Transplanting the kidney
The goal of transplant is to provide you with a single functioning kidney to perform the work that your kidneys are no longer able to do. A successful transplant can return you to a state of good health.
The kidney you will receive may be a living gift from a member of your family or a friend. If no living donor is available, you may receive a kidney from someone who has died and donated their kidney.
While treatment options such as hemodialysis and peritoneal dialysis can eliminate wastes from your body and remove excess chemicals from your blood, they can’t produce vital hormones like the kidneys can. Through transplantation, you will get a new kidney that performs all of these vital functions.
How it works
A surgeon places the new kidney inside your lower abdomen and connects the artery and vein of the new kidney to your own artery and vein. Your blood flows through the new kidney and makes urine, just like your own kidneys did when they were healthy. The urine flows into the bladder through the ureter of the kidney, which is surgically attached to the bladder.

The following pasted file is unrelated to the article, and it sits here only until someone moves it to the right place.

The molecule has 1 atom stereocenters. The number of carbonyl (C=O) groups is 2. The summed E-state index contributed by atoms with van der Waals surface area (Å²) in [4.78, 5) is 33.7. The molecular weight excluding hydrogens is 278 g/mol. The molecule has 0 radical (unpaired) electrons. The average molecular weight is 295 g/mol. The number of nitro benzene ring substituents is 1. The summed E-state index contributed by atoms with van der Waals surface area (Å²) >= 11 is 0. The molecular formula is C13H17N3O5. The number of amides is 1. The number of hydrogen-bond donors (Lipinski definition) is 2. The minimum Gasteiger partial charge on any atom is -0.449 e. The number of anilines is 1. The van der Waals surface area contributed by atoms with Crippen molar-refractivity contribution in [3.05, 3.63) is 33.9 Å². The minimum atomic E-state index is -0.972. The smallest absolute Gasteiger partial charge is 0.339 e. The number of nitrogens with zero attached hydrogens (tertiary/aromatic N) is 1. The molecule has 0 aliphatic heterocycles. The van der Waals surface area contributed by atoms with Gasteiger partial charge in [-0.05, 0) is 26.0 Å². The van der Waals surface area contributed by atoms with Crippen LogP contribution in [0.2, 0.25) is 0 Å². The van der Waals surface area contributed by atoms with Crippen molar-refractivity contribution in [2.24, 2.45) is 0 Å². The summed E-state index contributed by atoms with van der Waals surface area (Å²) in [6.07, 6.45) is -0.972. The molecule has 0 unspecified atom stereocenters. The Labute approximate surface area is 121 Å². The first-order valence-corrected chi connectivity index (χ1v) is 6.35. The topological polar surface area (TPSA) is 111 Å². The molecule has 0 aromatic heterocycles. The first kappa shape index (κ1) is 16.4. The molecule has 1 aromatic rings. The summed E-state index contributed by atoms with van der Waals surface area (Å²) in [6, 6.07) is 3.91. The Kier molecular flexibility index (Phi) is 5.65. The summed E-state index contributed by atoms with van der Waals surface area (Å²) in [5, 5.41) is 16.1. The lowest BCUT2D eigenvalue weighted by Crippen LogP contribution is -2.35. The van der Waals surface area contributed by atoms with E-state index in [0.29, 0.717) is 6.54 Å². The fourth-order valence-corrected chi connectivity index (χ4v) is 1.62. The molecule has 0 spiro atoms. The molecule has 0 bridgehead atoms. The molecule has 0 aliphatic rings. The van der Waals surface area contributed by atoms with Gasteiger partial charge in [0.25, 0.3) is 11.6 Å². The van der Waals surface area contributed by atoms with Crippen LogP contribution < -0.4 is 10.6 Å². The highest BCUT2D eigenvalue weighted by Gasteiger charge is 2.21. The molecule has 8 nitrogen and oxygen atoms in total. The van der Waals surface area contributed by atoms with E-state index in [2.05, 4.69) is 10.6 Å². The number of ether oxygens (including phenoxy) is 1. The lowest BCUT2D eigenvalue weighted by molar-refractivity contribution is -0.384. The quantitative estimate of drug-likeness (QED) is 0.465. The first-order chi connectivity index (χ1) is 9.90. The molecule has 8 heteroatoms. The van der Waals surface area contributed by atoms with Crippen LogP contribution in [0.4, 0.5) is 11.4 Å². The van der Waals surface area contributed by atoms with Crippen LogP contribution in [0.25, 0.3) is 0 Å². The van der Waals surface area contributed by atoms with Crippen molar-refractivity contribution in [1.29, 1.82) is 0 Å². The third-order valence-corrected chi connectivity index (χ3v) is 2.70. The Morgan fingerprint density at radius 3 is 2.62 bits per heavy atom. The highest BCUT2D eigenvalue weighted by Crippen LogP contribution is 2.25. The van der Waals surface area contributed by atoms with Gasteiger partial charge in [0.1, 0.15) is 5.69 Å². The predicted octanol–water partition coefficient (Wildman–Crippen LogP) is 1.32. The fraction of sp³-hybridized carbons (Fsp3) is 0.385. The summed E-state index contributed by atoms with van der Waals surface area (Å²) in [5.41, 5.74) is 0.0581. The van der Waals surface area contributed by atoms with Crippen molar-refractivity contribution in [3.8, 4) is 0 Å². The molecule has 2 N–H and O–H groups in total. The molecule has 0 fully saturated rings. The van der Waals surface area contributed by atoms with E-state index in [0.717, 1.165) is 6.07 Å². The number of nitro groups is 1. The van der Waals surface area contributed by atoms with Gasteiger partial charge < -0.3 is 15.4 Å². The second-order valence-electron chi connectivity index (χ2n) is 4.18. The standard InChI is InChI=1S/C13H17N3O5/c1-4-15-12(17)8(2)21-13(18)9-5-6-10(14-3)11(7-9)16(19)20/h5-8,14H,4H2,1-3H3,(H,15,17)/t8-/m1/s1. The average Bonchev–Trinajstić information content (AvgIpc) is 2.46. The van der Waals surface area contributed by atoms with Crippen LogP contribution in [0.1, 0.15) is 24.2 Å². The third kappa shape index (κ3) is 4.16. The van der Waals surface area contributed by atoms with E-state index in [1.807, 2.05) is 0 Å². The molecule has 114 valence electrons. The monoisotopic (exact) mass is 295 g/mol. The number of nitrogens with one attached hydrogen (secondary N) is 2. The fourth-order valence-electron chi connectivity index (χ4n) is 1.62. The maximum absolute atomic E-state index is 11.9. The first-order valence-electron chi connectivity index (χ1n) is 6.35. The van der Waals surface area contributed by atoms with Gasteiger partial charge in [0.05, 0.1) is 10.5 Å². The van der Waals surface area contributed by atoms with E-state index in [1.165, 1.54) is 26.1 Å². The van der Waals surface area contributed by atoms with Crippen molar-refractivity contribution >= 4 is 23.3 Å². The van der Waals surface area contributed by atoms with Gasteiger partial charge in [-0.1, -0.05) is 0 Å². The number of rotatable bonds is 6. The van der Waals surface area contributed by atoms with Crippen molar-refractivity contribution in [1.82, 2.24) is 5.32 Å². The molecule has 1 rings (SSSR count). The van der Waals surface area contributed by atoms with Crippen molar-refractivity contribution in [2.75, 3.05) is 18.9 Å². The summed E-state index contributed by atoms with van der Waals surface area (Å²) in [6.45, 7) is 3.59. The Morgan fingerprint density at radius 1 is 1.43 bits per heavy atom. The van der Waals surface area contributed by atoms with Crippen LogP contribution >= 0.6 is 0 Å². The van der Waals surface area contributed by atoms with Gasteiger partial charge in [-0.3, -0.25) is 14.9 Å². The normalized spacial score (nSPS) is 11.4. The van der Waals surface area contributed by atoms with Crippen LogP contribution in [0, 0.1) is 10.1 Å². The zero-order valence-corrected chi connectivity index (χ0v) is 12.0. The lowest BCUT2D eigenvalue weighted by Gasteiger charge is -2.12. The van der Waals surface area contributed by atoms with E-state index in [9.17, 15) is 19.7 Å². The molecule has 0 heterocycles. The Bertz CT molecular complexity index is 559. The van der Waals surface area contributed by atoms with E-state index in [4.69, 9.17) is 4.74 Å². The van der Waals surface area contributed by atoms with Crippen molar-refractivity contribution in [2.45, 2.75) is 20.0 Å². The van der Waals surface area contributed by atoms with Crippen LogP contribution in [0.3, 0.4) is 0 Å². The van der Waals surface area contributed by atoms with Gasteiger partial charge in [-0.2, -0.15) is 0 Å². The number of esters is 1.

The new kidney may start working right away or may take up to a few weeks to make urine. Your own kidneys are usually left where they are, unless they are causing infection or high blood pressure. The surgery takes approximately two to four hours to complete. The average hospital stay is five to 10 days.
Source of the new kidney
You may receive a kidney from:
- A family member (living related donor)
- A spouse or friend (living unrelated donor)
- An altruistic donor (living non-directed donor)
- A person who has recently died (deceased donor)
Patients who are waiting on the national transplant list are waiting for a deceased donor. The United Network for Organ Sharing (UNOS) is the national organization that manages the allocation or distribution of organs. The waiting list has more than 120,000 people in need of all organ transplants, with more than 99,000 adults and children waiting for a kidney transplant in the U.S.*
Unfortunately, there are more people waiting for transplants than there are organs available to be transplanted. Waiting times vary from patient to patient due to individual medical conditions, genetic characteristics and sensitivity of the patient, but the national average is 60 months. This is one reason why more and more people are choosing to have a living donor kidney transplant.
Kidney transplantation is the most successful treatment option for end-stage renal disease, and the life expectancy is improved for patients when compared to dialysis treatments.
At the Hume-Lee Transplant Center, adult patient survival is just over 96 percent after one year and 93 percent after three years for our deceased donor kidney transplant recipients. Our living donor transplant recipients’ patient survival is 100 percent after one year and after three years.**
* Data taken from OPTN/SRTR 2011 Annual Data Report
** Data taken from SRTR program-specific report on Medical College of Virginia Hospitals, based on data dating to 2012